House Speaker Thom Tillis apparently doesn’t much care for the democratic process, especially when people disagree with him.
Tillis had several dozen protesting citizens escorted off of the second floor of the Legislative Building in Raleigh recently after invoking an obscure, 25-year-old rule that says only those who are invited onto that floor can visit it. Curiously, that rule has never been used against the lobbyists who roam that floor every day the legislature is in session.
As a result, citizens who oppose Tillis and his politics were denied their First Amendment rights, as American citizens, to “petition their government for a redress of grievances.”
The protestors were peaceful and orderly, and they stood in what had been a public area since the building opened in 1963. In fact, Tillis himself met with protesters at that spot last year, but those protesters were tea-party Republicans with whom he agrees.
The bottom line, therefore, seems to be that those who agree with Tillis get to express themselves in the people’s house, and those who don’t get escorted out by legislative police.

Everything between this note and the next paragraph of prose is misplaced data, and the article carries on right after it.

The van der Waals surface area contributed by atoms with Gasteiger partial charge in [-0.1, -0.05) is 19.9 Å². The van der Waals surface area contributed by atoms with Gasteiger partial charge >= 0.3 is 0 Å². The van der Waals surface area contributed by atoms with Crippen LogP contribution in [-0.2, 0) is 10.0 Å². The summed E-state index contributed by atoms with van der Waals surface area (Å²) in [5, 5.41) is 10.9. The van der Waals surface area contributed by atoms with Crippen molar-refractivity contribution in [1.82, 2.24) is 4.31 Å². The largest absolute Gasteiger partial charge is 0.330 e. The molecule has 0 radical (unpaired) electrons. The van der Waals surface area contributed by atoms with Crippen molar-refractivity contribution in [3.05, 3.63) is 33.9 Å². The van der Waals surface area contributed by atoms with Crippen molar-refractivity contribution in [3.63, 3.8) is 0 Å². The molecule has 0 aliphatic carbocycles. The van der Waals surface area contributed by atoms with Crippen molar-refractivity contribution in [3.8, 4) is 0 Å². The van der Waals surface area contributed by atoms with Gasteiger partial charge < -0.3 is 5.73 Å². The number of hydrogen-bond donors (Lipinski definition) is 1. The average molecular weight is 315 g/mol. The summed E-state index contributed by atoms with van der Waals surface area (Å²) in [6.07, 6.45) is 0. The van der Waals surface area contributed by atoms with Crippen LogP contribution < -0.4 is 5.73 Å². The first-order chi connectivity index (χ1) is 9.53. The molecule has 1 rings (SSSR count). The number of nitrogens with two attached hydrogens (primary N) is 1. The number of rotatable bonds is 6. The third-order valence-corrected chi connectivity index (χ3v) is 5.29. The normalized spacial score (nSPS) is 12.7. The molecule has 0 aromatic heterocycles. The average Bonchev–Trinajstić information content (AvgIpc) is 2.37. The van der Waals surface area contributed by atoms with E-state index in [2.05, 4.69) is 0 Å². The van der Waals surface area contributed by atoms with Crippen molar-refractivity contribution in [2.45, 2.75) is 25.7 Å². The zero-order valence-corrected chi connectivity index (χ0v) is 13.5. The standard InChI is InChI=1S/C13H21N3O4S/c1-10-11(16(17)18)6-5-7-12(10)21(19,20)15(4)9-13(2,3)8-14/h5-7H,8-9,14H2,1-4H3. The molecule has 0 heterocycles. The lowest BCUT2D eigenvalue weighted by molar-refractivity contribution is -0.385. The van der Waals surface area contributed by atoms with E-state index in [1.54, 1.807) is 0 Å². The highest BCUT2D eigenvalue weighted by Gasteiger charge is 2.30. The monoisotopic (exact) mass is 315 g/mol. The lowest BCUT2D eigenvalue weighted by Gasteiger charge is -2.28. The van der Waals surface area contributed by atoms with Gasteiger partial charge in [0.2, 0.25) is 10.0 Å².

Anyone who has watched the Tillis term as speaker should not be surprised. While we support him on this page in his strong commitment to finally compensating the sterilization victims, he hasn’t shown an equal level of commitment to democratic principles. He presided over a surprise, unannounced special session of the House earlier this year, meeting just after midnight, to punish teachers for opposing his party’s steep cuts to education.
And his Republican-led House has passed a redistricting plan that continues the tradition set by Democrats of drawing districts in which the politicians choose their voters, not the other way around.
Tillis has had a relatively short career in politics. He comes from the business sector, where employees often don’t disagree with the boss. So maybe more anti-democratic behavior is what we can expect from this speaker who says he’ll run our government like a business.